To help distinguish speed and velocity further consider the following. If a car had an average speed of 20 ms-1 for a one hour journey, it is unlikely the car travelled at a constant speed of 20ms-1 for the full hour, indeed it may have travelled at that speed for only brief instances. A similar argument holds with the direction part of an average velocity. Although our plane had travelled in a Northerly direction and its final velocity is given as North, at only one point (extreme West) was it travelling due North. In fact over the 200 s we say the plane covered 0.1 km every second in a Northerly direction. (even if it only headed due North only once and never at 0.1 kms-1. You should be able to see how these concepts are useful for navigators in ships and aeroplanes. The velocity and speed of a body will have the same magnitude only if the motion is in one dimension and the body does not reverse its direction. Even though the Earth travels round the Sun at a great speed, its average velocity is zero.

You are invited to calculate the speed and velocity of the plane after 300 s, if it continues in the same circular route.

3) Scalars and Vectors

Scalars are physical quantities that have magnitude (size) only and thus can be defined by one number (with unit). For example the speed of the aeroplane was 0.16 m-1 and thus this single value completely defined the physical quantity we call speed. Speed is a Scalar. Vectors are physical quantities that have magnitude and direction and thus require two values to completely describe them. For example the velocity of our plane was 0.1 ms-1, North. and thus two values are required to define the physical quantity we call velocity. The angle provides information about direction. Velocity is a vector. The table below lists some of the scalars and vectors we work with in this course.

Scalar Vector
Distance Displacement
Speed Velocity
Mass Weight (force)
Time Acceleration
Temperature Impulse


4) Scale diagrams and Resultants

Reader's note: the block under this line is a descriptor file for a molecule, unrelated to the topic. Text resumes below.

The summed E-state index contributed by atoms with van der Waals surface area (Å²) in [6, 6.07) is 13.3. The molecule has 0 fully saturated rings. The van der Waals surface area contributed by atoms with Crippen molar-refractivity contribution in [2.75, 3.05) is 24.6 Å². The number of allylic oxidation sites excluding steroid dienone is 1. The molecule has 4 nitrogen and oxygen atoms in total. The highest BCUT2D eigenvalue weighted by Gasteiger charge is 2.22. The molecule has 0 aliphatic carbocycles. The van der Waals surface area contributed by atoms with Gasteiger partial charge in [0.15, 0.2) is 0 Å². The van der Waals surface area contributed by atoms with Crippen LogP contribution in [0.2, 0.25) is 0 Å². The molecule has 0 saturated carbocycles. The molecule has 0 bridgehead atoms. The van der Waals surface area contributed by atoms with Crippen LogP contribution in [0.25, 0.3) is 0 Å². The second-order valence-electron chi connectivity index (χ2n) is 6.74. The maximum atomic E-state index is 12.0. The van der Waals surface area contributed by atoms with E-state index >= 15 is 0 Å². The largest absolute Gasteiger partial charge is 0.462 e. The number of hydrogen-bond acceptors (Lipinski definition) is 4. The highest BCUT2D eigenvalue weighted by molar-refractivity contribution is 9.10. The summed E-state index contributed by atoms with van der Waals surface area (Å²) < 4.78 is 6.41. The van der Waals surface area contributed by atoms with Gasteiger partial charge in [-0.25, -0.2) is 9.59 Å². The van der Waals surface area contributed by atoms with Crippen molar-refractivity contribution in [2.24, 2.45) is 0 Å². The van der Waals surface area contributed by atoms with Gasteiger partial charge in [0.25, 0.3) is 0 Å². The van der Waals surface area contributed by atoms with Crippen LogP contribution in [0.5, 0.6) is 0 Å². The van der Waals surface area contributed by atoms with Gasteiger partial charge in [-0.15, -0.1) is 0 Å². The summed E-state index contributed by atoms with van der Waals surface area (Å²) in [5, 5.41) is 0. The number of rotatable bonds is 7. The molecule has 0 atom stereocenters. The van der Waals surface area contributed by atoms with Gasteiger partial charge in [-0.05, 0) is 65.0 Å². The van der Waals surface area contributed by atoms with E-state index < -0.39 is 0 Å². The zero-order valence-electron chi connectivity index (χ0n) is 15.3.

Vectors are represented by arrows. The magnitude of the arrow is its magnitude and the arrow indicates its direction Displacement, velocity and force vectors The resultant vector is the sum of two or more vectors. If the vectors span two (or more) dimensions then direct addition is not possible and an accurate scale drawn must be drawn. The following example illustrates this. Example: It is a calm day at sea and a ship is sailing through the water. The ship travels with a bearing 060o for 10km, the ship changes direction and travels with a bearing 110o for 5 km, the ship again changes direction and travels a further 8km on a bearing of 300o. Find the the resultant displacement vector, ie locate the position of the ship relative to where it started.
Displacement vector diagram, drawn to scale

5) Resultant Force

The resultant force vector is calculated in the same way as the resultant displacement vector, but they are thought of differently. Where the resultant displacement vector locates the position of a body relative to where it started, the resultant force vector is the single force that is equivalent to the two or more force vectors that made it up. The following example illustrates this.
Ex: Two tug boats are pulling an oil platform out to sea. The boats each exert a force of 1.0x105 N at an angle of 20o as shown. Find the resultant force vector, ie find the single force vector that is equivalent to the two vectors that made it up.
Force vector diagram, drawn to scale

6) Rectangular Components of a Vector

The resultant vector is generally the sum of many vectors. When presented with a vector it is often useful to calculate its rectangular components. These rectangular components can be represented as vectors and their magnitude can be measured directly or calculated using simple trigometry. To find the direction of these vectors we use the head to toe method of vector addition The vector below represents a velocity vector and its rectangular components are called i) Horizontal component of velocity (ie in our example this is; 43.3 ms-1) ii) Vertical component of velocity (ie in our example this is; 25.0 ms-1)
Force vector diagram, drawn to scale

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Higher Physics .. Unit 1 Mechanics and Properties of Matter .. 1.1 Vectors .. BR (2011)